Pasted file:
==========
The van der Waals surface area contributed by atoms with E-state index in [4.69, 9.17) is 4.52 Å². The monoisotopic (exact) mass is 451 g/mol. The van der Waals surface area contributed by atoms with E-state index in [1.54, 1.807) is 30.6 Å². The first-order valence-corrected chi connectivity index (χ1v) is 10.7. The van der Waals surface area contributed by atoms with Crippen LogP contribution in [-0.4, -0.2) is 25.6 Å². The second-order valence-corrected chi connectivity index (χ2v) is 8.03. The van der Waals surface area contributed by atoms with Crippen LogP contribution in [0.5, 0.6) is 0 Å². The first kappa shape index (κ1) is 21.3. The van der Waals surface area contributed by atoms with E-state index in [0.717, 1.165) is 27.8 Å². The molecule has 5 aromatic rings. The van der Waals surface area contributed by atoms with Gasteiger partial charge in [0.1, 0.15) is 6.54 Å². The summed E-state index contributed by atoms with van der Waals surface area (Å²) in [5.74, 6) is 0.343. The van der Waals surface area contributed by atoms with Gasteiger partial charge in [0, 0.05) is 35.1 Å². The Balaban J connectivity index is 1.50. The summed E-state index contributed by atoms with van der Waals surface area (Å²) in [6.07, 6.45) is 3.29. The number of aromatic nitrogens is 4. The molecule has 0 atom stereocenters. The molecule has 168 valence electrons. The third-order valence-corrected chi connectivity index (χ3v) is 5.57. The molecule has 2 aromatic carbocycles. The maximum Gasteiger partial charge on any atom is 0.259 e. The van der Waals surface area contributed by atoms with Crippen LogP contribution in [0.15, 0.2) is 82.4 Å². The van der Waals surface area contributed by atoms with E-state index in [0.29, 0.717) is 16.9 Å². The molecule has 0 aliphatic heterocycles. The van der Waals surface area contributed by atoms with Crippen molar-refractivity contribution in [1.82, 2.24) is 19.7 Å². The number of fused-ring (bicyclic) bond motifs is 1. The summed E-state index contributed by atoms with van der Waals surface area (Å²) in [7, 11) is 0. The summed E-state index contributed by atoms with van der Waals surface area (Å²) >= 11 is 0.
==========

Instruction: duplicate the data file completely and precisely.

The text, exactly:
The van der Waals surface area contributed by atoms with E-state index in [4.69, 9.17) is 4.52 Å². The monoisotopic (exact) mass is 451 g/mol. The van der Waals surface area contributed by atoms with E-state index in [1.54, 1.807) is 30.6 Å². The first-order valence-corrected chi connectivity index (χ1v) is 10.7. The van der Waals surface area contributed by atoms with Crippen LogP contribution in [-0.4, -0.2) is 25.6 Å². The second-order valence-corrected chi connectivity index (χ2v) is 8.03. The van der Waals surface area contributed by atoms with Crippen LogP contribution in [0.5, 0.6) is 0 Å². The first kappa shape index (κ1) is 21.3. The van der Waals surface area contributed by atoms with E-state index in [0.717, 1.165) is 27.8 Å². The molecule has 5 aromatic rings. The van der Waals surface area contributed by atoms with Gasteiger partial charge in [0.1, 0.15) is 6.54 Å². The summed E-state index contributed by atoms with van der Waals surface area (Å²) in [5.74, 6) is 0.343. The van der Waals surface area contributed by atoms with Gasteiger partial charge in [0, 0.05) is 35.1 Å². The Balaban J connectivity index is 1.50. The summed E-state index contributed by atoms with van der Waals surface area (Å²) in [6.07, 6.45) is 3.29. The number of aromatic nitrogens is 4. The molecule has 0 atom stereocenters. The molecule has 168 valence electrons. The third-order valence-corrected chi connectivity index (χ3v) is 5.57. The molecule has 2 aromatic carbocycles. The maximum Gasteiger partial charge on any atom is 0.259 e. The van der Waals surface area contributed by atoms with Crippen LogP contribution in [0.15, 0.2) is 82.4 Å². The van der Waals surface area contributed by atoms with E-state index in [0.29, 0.717) is 16.9 Å². The molecule has 0 aliphatic heterocycles. The van der Waals surface area contributed by atoms with Crippen molar-refractivity contribution in [1.82, 2.24) is 19.7 Å². The number of fused-ring (bicyclic) bond motifs is 1. The summed E-state index contributed by atoms with van der Waals surface area (Å²) in [7, 11) is 0. The summed E-state index contributed by atoms with van der Waals surface area (Å²) >= 11 is 0.